Man on Wire (James Marsh, 2008)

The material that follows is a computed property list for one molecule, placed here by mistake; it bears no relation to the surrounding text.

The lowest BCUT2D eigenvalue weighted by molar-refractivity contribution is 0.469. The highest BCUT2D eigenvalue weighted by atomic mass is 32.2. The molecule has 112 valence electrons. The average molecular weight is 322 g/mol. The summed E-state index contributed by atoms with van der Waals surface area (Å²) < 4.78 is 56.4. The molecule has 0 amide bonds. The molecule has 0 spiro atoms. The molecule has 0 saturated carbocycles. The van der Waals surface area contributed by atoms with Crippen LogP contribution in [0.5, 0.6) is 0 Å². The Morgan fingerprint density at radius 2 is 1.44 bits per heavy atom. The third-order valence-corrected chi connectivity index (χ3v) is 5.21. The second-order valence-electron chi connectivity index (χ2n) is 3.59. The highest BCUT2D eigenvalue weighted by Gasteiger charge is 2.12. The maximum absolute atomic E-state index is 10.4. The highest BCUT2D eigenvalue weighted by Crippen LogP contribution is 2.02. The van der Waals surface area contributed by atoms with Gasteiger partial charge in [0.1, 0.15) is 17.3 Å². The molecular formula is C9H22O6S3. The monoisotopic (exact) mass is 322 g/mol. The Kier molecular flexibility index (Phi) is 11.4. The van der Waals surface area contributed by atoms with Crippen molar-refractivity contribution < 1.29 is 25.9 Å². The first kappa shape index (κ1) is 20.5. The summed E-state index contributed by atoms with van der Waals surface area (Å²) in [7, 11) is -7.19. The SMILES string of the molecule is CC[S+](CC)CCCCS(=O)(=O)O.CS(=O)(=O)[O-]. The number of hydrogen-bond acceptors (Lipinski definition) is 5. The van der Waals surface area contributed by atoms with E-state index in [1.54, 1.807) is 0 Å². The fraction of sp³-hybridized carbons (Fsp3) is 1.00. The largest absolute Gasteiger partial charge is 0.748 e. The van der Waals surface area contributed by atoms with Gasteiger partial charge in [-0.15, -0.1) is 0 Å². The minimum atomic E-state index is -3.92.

Man on Wire has everything needed to make an entertaining documentary: an eccentric central character, a dazzling achievement that is rife with issues that could derail it, and an execution that heightens the tension and wonder of the event. Philippe Petit's achievement, tightrope walking across the two towers of the World Trade center in 1974, was an amazing accomplishment and something that recent events have made it resonate even more. Where the film succeeds is giving an in-depth analysis of how and why Petit did what he did. The behind the scenes action leading up to the event are just as interesting and filled with tension as the actual walk. It certainly helps that Petit explains everything with an impish enthusiasm that can't help but come through to the viewer. It's an awe-inspiring achievement and something for which a film should capture to explain for history's sake. It's that sheer interest in Petit and why he did what he did that hide a few formal flaws in the film. The re-enactments of certain scenes never really integrate fully into the archival footage of the film; they feel too much like set pieces, scenes that stick out too much from the rest. Marsh gives us plenty of reasons why Petit walked between the towers and some how but not the main 'how': where does Petit get the time and money to be able to accomplish the feat? The very idea of it is never mentioned and the glossing over of the entire subject raises more questions than any other aspect of it. It's creates this notion that there's something of Petit's character that he is shielding from the film. All we ever get of his background is he's a street acrobat/magician. By leaving this information out, it feels like Marsh and Petit don't want us to know something that would tarnish this accomplishment. But it's the spectre of this accomplishment that make Man on Wire a film that is difficult not to be engrossed by.